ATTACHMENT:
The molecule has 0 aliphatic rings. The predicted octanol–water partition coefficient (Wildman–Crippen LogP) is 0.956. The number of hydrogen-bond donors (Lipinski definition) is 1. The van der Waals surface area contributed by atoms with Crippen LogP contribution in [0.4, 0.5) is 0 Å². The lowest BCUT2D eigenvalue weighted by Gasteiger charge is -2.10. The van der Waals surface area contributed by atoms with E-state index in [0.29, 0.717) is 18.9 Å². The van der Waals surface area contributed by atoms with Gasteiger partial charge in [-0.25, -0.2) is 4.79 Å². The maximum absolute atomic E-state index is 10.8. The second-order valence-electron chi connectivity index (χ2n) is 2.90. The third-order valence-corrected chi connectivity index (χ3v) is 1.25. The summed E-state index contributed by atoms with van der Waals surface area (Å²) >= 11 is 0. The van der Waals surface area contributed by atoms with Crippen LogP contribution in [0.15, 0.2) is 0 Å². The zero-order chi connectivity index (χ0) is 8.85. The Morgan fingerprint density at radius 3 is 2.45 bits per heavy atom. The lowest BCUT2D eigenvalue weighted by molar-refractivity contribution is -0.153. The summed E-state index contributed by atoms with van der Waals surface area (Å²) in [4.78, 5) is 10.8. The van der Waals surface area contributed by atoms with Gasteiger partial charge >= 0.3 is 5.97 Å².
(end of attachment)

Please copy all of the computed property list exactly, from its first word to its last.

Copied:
The molecule has 0 aliphatic rings. The predicted octanol–water partition coefficient (Wildman–Crippen LogP) is 0.956. The number of hydrogen-bond donors (Lipinski definition) is 1. The van der Waals surface area contributed by atoms with Crippen LogP contribution in [0.4, 0.5) is 0 Å². The lowest BCUT2D eigenvalue weighted by Gasteiger charge is -2.10. The van der Waals surface area contributed by atoms with E-state index in [0.29, 0.717) is 18.9 Å². The van der Waals surface area contributed by atoms with Gasteiger partial charge in [-0.25, -0.2) is 4.79 Å². The maximum absolute atomic E-state index is 10.8. The second-order valence-electron chi connectivity index (χ2n) is 2.90. The third-order valence-corrected chi connectivity index (χ3v) is 1.25. The summed E-state index contributed by atoms with van der Waals surface area (Å²) >= 11 is 0. The van der Waals surface area contributed by atoms with Crippen LogP contribution in [0.15, 0.2) is 0 Å². The zero-order chi connectivity index (χ0) is 8.85. The Morgan fingerprint density at radius 3 is 2.45 bits per heavy atom. The lowest BCUT2D eigenvalue weighted by molar-refractivity contribution is -0.153. The summed E-state index contributed by atoms with van der Waals surface area (Å²) in [4.78, 5) is 10.8. The van der Waals surface area contributed by atoms with Gasteiger partial charge >= 0.3 is 5.97 Å².